CLEVELAND — Halloween falls on a Saturday this year, but the coronavirus pandemic is more of a trick than a treat.
As cities decide if trick-or-treating will be allowed, many are looking for ways to still safely have fun and celebrate fall festivities.
The Cleveland Clinic recently put out some helpful tips.
When it comes to trick-or-treating, they said parents need to help kids keep a social distance, keep their hands clean and away from their face, and incorporate a face covering into their costume.
Something not to worry about is disinfecting all the candy. The doctor said transmission of the coronavirus on surfaces is very low. However, if it makes you feel better, than do so.
What about passing out candy?
The doctor suggested leaving out hand sanitizer and candy on a table at the end of the driveway or have one person with clean hands pass out candy, but they said you should avoid having kids pick directly from a bowl because of germ spread.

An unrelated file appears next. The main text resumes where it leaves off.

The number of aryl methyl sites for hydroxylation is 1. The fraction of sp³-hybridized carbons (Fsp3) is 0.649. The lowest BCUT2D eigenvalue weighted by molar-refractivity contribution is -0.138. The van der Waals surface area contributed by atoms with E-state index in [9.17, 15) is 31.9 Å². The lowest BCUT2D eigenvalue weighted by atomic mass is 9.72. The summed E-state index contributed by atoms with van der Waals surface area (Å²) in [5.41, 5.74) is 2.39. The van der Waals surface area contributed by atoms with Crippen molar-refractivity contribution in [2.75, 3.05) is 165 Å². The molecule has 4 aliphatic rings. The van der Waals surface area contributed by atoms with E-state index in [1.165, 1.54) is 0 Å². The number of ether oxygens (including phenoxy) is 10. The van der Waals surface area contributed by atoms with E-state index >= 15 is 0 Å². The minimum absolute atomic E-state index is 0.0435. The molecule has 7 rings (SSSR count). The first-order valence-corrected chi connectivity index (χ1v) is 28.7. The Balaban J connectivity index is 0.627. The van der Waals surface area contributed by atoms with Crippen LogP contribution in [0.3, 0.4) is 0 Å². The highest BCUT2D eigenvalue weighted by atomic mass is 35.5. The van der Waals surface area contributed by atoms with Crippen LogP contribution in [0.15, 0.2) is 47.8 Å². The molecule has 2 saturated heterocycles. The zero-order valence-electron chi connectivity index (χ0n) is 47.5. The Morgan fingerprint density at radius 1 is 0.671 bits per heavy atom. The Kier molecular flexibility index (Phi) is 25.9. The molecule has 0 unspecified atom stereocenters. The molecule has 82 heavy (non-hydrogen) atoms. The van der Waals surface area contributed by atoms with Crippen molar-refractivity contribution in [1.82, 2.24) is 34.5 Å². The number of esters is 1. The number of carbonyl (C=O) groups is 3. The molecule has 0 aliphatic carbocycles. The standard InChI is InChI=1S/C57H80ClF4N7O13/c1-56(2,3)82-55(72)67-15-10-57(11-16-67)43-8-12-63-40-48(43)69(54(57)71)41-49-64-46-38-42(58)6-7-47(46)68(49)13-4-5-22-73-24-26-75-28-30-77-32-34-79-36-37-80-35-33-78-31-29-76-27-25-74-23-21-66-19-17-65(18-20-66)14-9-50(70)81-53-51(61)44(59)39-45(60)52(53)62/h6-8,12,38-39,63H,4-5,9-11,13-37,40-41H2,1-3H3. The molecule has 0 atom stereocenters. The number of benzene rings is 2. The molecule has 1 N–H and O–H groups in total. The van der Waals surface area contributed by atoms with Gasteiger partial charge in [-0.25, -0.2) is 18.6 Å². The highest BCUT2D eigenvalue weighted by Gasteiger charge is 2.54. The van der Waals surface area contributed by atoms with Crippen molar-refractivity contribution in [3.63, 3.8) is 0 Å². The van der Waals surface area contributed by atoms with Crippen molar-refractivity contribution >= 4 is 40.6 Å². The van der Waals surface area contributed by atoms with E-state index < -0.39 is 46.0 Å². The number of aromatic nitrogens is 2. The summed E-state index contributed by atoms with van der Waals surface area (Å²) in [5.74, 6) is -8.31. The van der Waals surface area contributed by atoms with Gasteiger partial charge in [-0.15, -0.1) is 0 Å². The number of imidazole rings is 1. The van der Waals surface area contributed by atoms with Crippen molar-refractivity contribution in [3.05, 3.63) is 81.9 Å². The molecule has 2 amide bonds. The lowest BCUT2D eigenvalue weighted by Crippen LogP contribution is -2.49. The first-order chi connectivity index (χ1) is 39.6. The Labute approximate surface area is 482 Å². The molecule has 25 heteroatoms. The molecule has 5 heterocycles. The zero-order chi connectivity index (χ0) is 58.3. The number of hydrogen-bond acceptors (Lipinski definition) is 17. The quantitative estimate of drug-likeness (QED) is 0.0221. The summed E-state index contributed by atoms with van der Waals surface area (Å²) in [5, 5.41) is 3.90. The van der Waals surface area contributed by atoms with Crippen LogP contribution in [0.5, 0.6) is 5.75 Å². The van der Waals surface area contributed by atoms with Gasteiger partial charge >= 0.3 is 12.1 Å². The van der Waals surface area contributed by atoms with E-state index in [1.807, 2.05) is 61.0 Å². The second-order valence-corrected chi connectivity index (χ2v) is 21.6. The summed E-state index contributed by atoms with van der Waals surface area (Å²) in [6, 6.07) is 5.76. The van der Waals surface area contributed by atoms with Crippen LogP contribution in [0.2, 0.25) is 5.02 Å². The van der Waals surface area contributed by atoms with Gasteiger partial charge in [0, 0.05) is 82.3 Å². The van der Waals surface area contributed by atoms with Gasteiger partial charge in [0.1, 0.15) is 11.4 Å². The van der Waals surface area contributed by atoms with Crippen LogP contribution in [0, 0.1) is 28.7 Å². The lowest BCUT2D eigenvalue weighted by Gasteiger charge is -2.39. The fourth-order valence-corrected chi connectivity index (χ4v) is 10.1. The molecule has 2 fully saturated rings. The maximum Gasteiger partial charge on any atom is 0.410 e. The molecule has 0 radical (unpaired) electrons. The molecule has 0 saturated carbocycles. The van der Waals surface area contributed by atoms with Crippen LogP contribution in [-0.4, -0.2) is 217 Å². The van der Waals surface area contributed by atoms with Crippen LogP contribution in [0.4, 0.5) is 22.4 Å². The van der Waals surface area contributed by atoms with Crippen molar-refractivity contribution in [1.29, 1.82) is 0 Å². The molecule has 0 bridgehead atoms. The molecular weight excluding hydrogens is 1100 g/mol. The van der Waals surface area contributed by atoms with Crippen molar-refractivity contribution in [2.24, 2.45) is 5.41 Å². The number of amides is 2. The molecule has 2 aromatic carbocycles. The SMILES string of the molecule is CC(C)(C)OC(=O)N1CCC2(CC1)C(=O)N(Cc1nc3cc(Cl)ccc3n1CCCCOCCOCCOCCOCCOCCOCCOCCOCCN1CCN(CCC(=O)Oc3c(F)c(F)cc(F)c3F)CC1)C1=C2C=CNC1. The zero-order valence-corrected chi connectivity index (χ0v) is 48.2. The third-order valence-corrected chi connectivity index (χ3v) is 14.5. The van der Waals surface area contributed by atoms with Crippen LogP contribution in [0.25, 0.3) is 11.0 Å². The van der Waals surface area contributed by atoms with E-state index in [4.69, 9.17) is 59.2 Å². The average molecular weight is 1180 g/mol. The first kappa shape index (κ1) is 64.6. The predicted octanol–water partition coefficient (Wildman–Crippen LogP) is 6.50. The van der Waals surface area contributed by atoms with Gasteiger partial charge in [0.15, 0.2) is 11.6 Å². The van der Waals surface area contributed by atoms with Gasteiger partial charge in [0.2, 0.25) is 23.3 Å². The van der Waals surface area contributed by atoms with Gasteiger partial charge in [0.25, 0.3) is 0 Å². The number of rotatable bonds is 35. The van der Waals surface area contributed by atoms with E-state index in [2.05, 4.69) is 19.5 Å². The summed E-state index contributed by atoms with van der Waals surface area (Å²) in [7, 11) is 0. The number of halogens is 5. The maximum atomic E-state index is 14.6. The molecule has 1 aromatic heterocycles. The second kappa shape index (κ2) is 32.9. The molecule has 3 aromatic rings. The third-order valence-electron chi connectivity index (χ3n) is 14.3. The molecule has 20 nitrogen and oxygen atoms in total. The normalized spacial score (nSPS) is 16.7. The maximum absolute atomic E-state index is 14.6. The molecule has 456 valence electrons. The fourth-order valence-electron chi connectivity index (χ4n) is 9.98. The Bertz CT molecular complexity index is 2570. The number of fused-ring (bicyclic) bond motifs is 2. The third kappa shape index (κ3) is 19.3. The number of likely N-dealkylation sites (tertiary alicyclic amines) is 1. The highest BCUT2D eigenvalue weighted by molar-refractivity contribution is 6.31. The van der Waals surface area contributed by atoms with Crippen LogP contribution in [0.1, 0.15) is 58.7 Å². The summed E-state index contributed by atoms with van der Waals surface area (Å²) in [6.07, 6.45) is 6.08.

Also, what about fall fun like corn mazes, pumpkin patches and apple picking?
The doctor said use caution and be smart. Wear a face mask, social distance, don't touch your face, wash your hands regularly and stay home if you're sick.
The guidance is much-need as Americans appear ready to scare up some fun.
Recent polling from the National Confectioners Association found 80% of people are looking for fun and safe ways to celebrate Halloween this year.
Lauren O’Toole Boland, director of communications for the National Confectioners Association, said they're more committed than ever to help families celebrate safely with lots of ideas on their website. Click here to learn more.
"Setting up a Zoom costume party and enjoying a sweet treat or two, or even setting up trick-or-treat within your own home, apartment or backyard," Boland said. "Trick-or-treat is just one way to celebrate the Halloween season and there are plenty of other options."
She said Halloween is the candy industry's Super Bowl; accounting for $4.6-billion in seasonal sales every year.
Last week, the Ohio Department of Health issued similar guidance on fall activities, including trick-or-treating.